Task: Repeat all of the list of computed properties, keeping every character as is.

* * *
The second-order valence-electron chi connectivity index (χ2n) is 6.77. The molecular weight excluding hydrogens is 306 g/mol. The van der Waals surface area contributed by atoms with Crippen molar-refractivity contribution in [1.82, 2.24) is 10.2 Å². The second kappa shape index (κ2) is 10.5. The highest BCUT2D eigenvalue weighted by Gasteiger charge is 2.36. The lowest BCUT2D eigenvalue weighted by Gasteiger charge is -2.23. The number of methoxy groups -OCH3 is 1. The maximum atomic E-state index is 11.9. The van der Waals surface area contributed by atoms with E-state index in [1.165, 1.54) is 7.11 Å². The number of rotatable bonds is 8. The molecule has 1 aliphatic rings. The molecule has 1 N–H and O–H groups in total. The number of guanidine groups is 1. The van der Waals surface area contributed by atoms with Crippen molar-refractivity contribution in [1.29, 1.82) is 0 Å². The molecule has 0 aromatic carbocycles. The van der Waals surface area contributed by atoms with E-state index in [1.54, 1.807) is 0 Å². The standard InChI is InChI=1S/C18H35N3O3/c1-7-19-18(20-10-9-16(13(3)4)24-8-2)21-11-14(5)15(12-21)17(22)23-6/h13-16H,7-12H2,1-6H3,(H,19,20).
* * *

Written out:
The second-order valence-electron chi connectivity index (χ2n) is 6.77. The molecular weight excluding hydrogens is 306 g/mol. The van der Waals surface area contributed by atoms with Crippen molar-refractivity contribution in [1.82, 2.24) is 10.2 Å². The second kappa shape index (κ2) is 10.5. The highest BCUT2D eigenvalue weighted by Gasteiger charge is 2.36. The lowest BCUT2D eigenvalue weighted by Gasteiger charge is -2.23. The number of methoxy groups -OCH3 is 1. The maximum atomic E-state index is 11.9. The van der Waals surface area contributed by atoms with E-state index in [1.165, 1.54) is 7.11 Å². The number of rotatable bonds is 8. The molecule has 1 aliphatic rings. The molecule has 1 N–H and O–H groups in total. The number of guanidine groups is 1. The van der Waals surface area contributed by atoms with Crippen molar-refractivity contribution in [1.29, 1.82) is 0 Å². The molecule has 0 aromatic carbocycles. The van der Waals surface area contributed by atoms with E-state index in [1.54, 1.807) is 0 Å². The standard InChI is InChI=1S/C18H35N3O3/c1-7-19-18(20-10-9-16(13(3)4)24-8-2)21-11-14(5)15(12-21)17(22)23-6/h13-16H,7-12H2,1-6H3,(H,19,20).